[Photo by: Brianna Stacy]
Taking on a full-time load at school while chasing your dream can seem impossible. Countless rejections, deciding your major (maybe changing it multiple times), keeping up with your school and show schedules: It can all be overwhelming. To make it as a concert photographer, you have to make connections, do your research and keep shooting until you make it.
Get comfortable with your gear
Understand the menu of your camera and all the features you have to work with. Learn to shoot manual and in RAW format; this gives you the most control over your final image and its quality.
Get familiar with editing software
Whatever you can afford, learn how to do some basic exposure changes and color correction. I personally love Lightroom and Photoshop, and you can get education pricing as a student. Use editing to build your style and stand out.
Learn the venues around you
Venues have different rules when it comes to photographers. Some allow you to bring a camera in, and some require you to be on assignment. Learn which venues allow what and make sure you’re not stepping on any toes. Venues and the people who run them are your friend, and you need them to be successful.
Make friends with local bands
Local bands love working with local photographers. You can shoot their shows and often get to photograph bigger bands in the scene they’re opening for. It’s a great foot in the door to get into the shows you want to shoot.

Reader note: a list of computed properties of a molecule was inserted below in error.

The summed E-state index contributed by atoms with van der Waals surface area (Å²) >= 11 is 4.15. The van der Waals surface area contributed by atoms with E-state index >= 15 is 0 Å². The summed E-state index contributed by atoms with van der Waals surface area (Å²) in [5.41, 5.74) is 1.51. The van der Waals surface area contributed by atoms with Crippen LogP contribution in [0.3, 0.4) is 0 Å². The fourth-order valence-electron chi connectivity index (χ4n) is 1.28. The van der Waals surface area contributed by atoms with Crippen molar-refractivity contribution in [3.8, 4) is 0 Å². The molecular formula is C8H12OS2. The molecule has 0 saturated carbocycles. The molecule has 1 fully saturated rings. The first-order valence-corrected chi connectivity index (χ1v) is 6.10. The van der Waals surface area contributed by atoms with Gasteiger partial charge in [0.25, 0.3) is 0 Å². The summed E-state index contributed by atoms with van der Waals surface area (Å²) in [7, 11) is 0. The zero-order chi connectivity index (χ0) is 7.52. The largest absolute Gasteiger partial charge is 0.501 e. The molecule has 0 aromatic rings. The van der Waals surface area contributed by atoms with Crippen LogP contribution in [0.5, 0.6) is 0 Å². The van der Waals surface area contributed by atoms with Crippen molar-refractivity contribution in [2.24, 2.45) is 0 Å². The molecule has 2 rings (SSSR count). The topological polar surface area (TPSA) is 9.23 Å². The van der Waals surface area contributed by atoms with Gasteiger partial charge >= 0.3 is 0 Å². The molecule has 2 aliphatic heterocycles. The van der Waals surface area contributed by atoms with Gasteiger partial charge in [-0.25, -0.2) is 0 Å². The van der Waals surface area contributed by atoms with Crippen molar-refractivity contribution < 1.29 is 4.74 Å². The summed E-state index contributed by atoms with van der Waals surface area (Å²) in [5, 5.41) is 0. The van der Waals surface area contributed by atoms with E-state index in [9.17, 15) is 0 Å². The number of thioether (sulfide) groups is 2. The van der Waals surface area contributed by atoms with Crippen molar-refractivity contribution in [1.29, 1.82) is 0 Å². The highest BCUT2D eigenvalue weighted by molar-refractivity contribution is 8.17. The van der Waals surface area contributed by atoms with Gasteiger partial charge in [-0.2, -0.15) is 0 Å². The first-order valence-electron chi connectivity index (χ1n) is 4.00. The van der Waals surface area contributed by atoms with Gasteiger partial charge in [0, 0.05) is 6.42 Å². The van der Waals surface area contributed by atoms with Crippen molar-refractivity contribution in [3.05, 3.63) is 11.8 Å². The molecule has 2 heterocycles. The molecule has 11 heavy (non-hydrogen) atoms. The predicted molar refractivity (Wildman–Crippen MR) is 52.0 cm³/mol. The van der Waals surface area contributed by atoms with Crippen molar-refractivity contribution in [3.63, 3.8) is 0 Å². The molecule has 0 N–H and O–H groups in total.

Build connections with other photographers
It’s always nice to get tips straight from the people who are doing what you want to do, and you can make some awesome friends in the process. Reach out, but remember photographers are usually very busy, so respect their time when messaging them or networking at a show.
Start building a portfolio
Make a Flickr account or host your favorite images somewhere that you can show to publications or bands.
Find a balance
As a commercial photo major, I take a variety of photo, video and business classes. Although there isn't a “concert photography” class, you can use the things you learn in school to apply to music photography. Going to school during the day and driving to shows at night has become a typical weekly routine for me, but make sure you're getting enough sleep and not taking on too much. Burning out is not fun.
Your personality can be just as important as your portfolio, and if you can get people in the music industry to like you, they may be more willing to give you a chance to photograph the shows you want to shoot at. Getting a photo pass can be exciting, but remember: Band members are people, too, and you're representing yourself and whoever you're shooting for while you're there, so keep your cool. Not only will you come off professionally, but you'll also be more focused—and this will allow for better work.
Start wearing earplugs
If you’re not already, please start now. If you want to make a career out of this, take care of yourself and pick up a pair!
Set goals for yourself
Decide what your ultimate goals are in the near and distant future. Do you want to join a publication? Go on tour in the next few years? Get published in a magazine? Set a goal and work toward it. You’ll be amazed at what you can accomplish while in school.
Whitney Newell is a senior studying commercial photography at Appalachian State University in Boone, North Carolina. She has experience shooting for several magazines, including AP.